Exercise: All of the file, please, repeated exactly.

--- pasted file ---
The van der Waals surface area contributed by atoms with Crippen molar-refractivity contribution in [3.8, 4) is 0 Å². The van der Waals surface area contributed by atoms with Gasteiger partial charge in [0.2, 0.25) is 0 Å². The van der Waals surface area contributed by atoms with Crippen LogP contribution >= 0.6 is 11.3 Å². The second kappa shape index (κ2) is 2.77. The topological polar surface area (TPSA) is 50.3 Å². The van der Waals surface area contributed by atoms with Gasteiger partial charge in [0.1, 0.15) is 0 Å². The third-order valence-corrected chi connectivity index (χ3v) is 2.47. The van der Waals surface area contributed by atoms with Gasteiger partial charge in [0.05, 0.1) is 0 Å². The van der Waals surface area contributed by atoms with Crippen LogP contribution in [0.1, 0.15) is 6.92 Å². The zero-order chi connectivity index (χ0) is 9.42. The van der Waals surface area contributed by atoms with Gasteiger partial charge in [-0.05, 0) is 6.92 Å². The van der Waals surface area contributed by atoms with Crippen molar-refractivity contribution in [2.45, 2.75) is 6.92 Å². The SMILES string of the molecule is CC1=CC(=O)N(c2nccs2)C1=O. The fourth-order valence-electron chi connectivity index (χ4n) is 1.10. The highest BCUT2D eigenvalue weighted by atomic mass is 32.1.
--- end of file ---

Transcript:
The van der Waals surface area contributed by atoms with Crippen molar-refractivity contribution in [3.8, 4) is 0 Å². The van der Waals surface area contributed by atoms with Gasteiger partial charge in [0.2, 0.25) is 0 Å². The van der Waals surface area contributed by atoms with Crippen LogP contribution >= 0.6 is 11.3 Å². The second kappa shape index (κ2) is 2.77. The topological polar surface area (TPSA) is 50.3 Å². The van der Waals surface area contributed by atoms with Gasteiger partial charge in [0.1, 0.15) is 0 Å². The third-order valence-corrected chi connectivity index (χ3v) is 2.47. The van der Waals surface area contributed by atoms with Gasteiger partial charge in [0.05, 0.1) is 0 Å². The van der Waals surface area contributed by atoms with Crippen LogP contribution in [0.1, 0.15) is 6.92 Å². The zero-order chi connectivity index (χ0) is 9.42. The van der Waals surface area contributed by atoms with Gasteiger partial charge in [-0.05, 0) is 6.92 Å². The van der Waals surface area contributed by atoms with Crippen molar-refractivity contribution in [2.45, 2.75) is 6.92 Å². The SMILES string of the molecule is CC1=CC(=O)N(c2nccs2)C1=O. The fourth-order valence-electron chi connectivity index (χ4n) is 1.10. The highest BCUT2D eigenvalue weighted by atomic mass is 32.1.